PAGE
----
He recalled, "There was so much excitement in the streets and the parks and the hippie areas, we thought if we could transmit this excitement to the stage it would be wonderful.... We hung out with them and went to their Be-Ins let our hair grow." Many cast members were recruited right off the street. Rado said, "It was important and if we hadn't written it, there'd not be any examples. You could read about it and see film clips. We thought,'This is happening in the streets', we wanted to bring it to the stage."Rado and Ragni came from different artistic backgrounds. In college, Rado wrote musical revues and aspired to be a Broadway composer in the Rodgers and Hammerstein tradition, he went on to study acting with Lee Strasberg. Ragni, on the other hand, was an active member of The Open Theater, one of several groups Off-off Broadway, that were developing experimental theatre techniques, he introduced Rado to the modern theatre methods being developed at The Open Theater. In 1966, while the two were developing Hair, Ragni performed in The Open Theater's production of Megan Terry's play, Viet Rock, a story about young men being deployed to the Vietnam War.
In addition to the war theme, Viet Rock employed the improvisational exercises being used in the experimental theatre scene and used in the development of Hair. Rado and Ragni brought their drafts of the show to producer Eric Blau who, through common friend Nat Shapiro, connected the two with Canadian composer Galt MacDermot. MacDermot had won a Grammy Award in 1961 for his composition "African Waltz"; the composer's lifestyle was in marked contrast to his co-creators: "I had short hair, a wife, and, at that point, four children, I lived on Staten Island." "I never heard of a hippie when I met Rado and Ragni." But he shared their enthusiasm to do a roll show. "We work independently", explained MacDermot in May 1968. "I prefer it that way. They hand me the material. I set it to music." MacDermot wrote the first score in three weeks, starting with the songs "I Got Life", "Ain't Got No", "Where Do I Go" and the title song. He first wrote "Aquarius" as an unconventional art piece, but rewrote it into an uplifting anthem.
The creators received many rejections. Joe Papp, who ran the New York Shakespeare Festival, decided he wanted Hair to open the new Public Theater in New York City's East Village; the musical was the first work by living authors. The production did not go
Plantations in the American South
Plantations are an important aspect of the history of the American South the antebellum era. The mild subtropical climate, plentiful rainfall, fertile soils of the southeastern United States allowed the flourishing of large plantations, where large numbers of workers Africans held captive for slave labor, were required for agricultural production. An individual who owned a plantation was known as a planter. Historians of the antebellum South have defined "planter" most as a person owning property and 20 or more slaves; the wealthiest planters, such as the Virginia elite with plantations near the James River, owned more land and slaves than other farmers. Tobacco was the major cash crop in the Upper South; the development of cotton and sugar cultivation in the Deep South in the early 18th century led to the establishment of large plantations which had hundreds of slaves. The great majority of Southern farmers owned fewer than five slaves. Slaves were much more expensive than land. In the "Black Belt" counties of Alabama and Mississippi, the terms "planter" and "farmer" were synonymous.
While most Southerners were not slave-owners, while the majority of slaveholders held ten or fewer slaves, planters were those who held a significant number of slaves as agricultural labor. Planters are spoken of as belonging to the planter elite or to the planter aristocracy in the antebellum South; the historians Robert Fogel and Stanley Engerman define large planters as those owning over 50 slaves, medium planters as those owning between 16 and 50 slaves. Historian David Williams, in A People's History of the Civil War: Struggles for the Meaning of Freedom, suggests that the minimum requirement for planter status was twenty negroes since a southern planter could exempt Confederate duty for one white male per twenty slaves owned. In his study of Black Belt counties in Alabama, Jonathan Weiner defines planters by ownership of real property, rather than of slaves. A planter, for Weiner, owned at least $10,000 worth of real estate in 1850 and $32,000 worth in 1860, equivalent to about the top 8 percent of landowners.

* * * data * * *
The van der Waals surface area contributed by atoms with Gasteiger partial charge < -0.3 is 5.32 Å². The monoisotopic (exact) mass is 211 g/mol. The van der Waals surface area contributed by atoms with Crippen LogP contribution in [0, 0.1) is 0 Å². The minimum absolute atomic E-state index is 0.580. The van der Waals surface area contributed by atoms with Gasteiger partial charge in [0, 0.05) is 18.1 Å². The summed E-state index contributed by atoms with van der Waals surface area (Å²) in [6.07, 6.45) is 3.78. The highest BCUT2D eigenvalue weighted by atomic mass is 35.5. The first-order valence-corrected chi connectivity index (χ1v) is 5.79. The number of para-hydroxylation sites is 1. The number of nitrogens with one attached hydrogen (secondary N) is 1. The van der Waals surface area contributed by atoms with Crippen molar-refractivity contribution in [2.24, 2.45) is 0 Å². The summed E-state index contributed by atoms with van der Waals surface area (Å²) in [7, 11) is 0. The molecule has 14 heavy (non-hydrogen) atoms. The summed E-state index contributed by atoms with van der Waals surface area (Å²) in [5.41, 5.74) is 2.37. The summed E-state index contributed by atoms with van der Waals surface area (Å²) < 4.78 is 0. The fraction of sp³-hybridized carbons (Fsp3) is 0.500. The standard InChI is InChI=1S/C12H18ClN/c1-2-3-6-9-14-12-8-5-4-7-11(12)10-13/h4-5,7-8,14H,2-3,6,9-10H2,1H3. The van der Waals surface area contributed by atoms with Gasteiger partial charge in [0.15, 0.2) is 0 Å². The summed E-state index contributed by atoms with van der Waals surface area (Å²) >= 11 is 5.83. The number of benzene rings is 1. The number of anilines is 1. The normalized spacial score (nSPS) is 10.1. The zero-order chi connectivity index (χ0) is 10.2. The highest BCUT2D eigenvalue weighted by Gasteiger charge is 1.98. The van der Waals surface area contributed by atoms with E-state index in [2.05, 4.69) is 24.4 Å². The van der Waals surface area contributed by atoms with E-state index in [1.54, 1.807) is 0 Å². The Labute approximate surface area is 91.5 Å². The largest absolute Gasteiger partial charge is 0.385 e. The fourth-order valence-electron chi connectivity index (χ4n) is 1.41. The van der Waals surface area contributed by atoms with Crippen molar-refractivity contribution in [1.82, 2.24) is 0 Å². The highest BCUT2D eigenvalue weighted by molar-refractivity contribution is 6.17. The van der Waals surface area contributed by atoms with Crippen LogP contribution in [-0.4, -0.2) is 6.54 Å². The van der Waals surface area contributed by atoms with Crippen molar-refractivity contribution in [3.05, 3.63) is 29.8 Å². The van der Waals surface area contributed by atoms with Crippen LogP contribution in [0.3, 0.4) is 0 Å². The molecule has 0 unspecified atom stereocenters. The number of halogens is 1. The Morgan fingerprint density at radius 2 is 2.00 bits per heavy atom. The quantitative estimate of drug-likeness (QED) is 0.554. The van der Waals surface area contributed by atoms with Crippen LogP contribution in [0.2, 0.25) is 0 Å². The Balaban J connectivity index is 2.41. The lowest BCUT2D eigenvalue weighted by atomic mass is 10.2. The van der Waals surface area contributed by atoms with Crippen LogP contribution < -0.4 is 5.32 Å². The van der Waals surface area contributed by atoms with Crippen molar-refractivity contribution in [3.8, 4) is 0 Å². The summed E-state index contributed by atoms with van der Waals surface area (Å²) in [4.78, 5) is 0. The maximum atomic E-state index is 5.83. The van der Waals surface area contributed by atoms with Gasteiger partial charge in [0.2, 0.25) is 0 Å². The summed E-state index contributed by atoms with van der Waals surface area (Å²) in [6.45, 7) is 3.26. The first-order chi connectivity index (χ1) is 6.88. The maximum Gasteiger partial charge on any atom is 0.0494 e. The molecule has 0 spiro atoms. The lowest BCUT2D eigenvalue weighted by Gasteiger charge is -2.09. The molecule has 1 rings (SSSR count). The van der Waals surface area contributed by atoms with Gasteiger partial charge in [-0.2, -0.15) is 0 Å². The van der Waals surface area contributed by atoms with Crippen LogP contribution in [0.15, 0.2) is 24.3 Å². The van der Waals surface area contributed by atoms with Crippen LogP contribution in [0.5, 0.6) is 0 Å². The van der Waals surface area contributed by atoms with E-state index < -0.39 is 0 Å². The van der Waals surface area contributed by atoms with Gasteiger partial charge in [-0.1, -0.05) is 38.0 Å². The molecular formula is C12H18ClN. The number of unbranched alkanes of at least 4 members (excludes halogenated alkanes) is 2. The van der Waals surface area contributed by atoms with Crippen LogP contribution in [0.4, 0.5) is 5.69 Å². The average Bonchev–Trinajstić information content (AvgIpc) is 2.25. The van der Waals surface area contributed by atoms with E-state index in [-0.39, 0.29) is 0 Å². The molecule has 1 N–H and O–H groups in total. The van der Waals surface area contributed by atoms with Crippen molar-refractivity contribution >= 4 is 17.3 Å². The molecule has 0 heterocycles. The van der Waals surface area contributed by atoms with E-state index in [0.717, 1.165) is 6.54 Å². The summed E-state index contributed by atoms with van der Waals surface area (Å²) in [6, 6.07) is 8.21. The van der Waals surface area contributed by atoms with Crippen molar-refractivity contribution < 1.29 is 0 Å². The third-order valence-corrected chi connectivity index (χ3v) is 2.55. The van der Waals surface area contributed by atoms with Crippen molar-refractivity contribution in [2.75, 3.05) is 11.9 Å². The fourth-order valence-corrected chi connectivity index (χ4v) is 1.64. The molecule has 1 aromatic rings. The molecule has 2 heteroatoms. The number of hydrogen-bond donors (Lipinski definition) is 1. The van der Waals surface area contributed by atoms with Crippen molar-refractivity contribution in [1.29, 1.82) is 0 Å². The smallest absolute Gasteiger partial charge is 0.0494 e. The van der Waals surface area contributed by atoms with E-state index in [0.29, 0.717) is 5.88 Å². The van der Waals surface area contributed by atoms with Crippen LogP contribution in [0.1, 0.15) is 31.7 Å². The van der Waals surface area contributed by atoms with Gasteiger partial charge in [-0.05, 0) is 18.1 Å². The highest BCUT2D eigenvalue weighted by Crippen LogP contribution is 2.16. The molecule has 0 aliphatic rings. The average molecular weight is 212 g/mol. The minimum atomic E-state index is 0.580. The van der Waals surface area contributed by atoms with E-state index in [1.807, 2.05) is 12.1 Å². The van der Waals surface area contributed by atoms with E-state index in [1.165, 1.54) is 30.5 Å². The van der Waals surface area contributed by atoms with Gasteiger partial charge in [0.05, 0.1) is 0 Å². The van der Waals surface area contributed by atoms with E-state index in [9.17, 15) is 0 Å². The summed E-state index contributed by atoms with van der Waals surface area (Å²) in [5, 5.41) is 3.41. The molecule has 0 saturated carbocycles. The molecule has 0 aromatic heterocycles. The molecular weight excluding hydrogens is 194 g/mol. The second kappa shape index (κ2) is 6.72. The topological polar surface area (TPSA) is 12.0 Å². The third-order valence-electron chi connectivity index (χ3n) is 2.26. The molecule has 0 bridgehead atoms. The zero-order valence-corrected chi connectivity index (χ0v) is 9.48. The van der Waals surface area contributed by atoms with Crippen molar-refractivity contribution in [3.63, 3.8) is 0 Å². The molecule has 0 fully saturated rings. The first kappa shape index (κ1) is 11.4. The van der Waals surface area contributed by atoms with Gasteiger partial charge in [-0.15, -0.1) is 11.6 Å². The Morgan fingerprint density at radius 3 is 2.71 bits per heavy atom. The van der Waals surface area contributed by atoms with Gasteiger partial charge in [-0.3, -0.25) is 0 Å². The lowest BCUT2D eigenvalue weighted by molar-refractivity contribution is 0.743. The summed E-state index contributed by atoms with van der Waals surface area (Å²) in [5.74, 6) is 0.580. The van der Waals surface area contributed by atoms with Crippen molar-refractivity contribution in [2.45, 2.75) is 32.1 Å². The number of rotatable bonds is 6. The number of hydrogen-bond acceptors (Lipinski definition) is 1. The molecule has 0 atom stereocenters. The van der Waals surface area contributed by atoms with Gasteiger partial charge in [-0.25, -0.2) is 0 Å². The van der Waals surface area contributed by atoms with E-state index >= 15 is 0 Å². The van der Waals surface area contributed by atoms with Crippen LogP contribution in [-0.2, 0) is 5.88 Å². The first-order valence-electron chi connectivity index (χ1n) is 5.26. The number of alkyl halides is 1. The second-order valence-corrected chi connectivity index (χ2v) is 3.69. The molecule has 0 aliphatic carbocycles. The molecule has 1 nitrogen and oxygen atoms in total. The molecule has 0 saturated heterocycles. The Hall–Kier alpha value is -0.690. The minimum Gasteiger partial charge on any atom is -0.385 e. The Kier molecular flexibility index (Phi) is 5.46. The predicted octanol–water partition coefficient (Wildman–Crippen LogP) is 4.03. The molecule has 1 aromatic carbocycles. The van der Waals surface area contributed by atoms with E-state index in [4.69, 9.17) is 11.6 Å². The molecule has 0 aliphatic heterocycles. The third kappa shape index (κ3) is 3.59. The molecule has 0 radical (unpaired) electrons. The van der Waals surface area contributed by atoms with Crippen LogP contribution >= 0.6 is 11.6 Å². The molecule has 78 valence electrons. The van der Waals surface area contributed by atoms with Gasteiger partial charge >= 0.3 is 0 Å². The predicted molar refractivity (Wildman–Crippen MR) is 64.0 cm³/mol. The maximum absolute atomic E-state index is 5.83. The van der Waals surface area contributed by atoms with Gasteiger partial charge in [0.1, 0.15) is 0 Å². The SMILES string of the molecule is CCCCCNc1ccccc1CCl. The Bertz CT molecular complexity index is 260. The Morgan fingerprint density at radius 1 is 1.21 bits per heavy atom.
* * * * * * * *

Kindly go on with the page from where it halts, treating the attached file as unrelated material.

In his study of southwest Georgia, Lee Formwalt defines planters in terms of size of land holdings rather than in terms of numbers of slaves. Formwalt's planters are in the top 4.5 percent of landowners, translating into real estate worth six thousand dollars or more in 1850, 24,000 dollars or more in 1860, eleven thousand dollars or more in 1870. In his study of Harrison County, Randolph B. Campbell classifies large planters as owners of 20 slaves, small planters as owners of between 10 and 19 slaves. In Chicot and Phillips Counties, Carl H. Moneyhon defines large planters as owners of twenty or more slaves, of six hundred or more acres. Many nostalgic memoirs about plantation life were published in the post-bellum South. For example, James Battle Avirett, who grew up on the Avirett-Stephens Plantation in Onslow County, North Carolina and served as an Episcopal chaplain in the Confederate States Army, published The Old Plantation: How We Lived in Great House and Cabin before the War in 1901.
Such memoirs included descriptions of Christmas as the epitome of anti-modern order exemplified by the "great house" and extended family. On larger plantations an overseer represented the planter in matters of daily management. Portrayed as uncouth, ill-educated and low-class, he had the difficult and despised task of middleman and the contradictory goals of fostering both productivity and the enslaved work-force. Crops cultivated on antebellum plantations included cotton, sugar, rice, to a lesser extent okra, sweet potato and watermelon. By the late 18th century, most planters in the Upper South had switched from exclusive tobacco cultivation to mixed-crop production. In the Lowcountry of South Carolina before the American Revolution, planters in South Carolina owned hundreds of slaves; the 19th-century development of the Deep South for cotton cultivation depended on large tracts of land with much more acreage than was typical of the Chesapeake Bay area, for labor, planters held dozens, or sometimes hundreds, of slaves.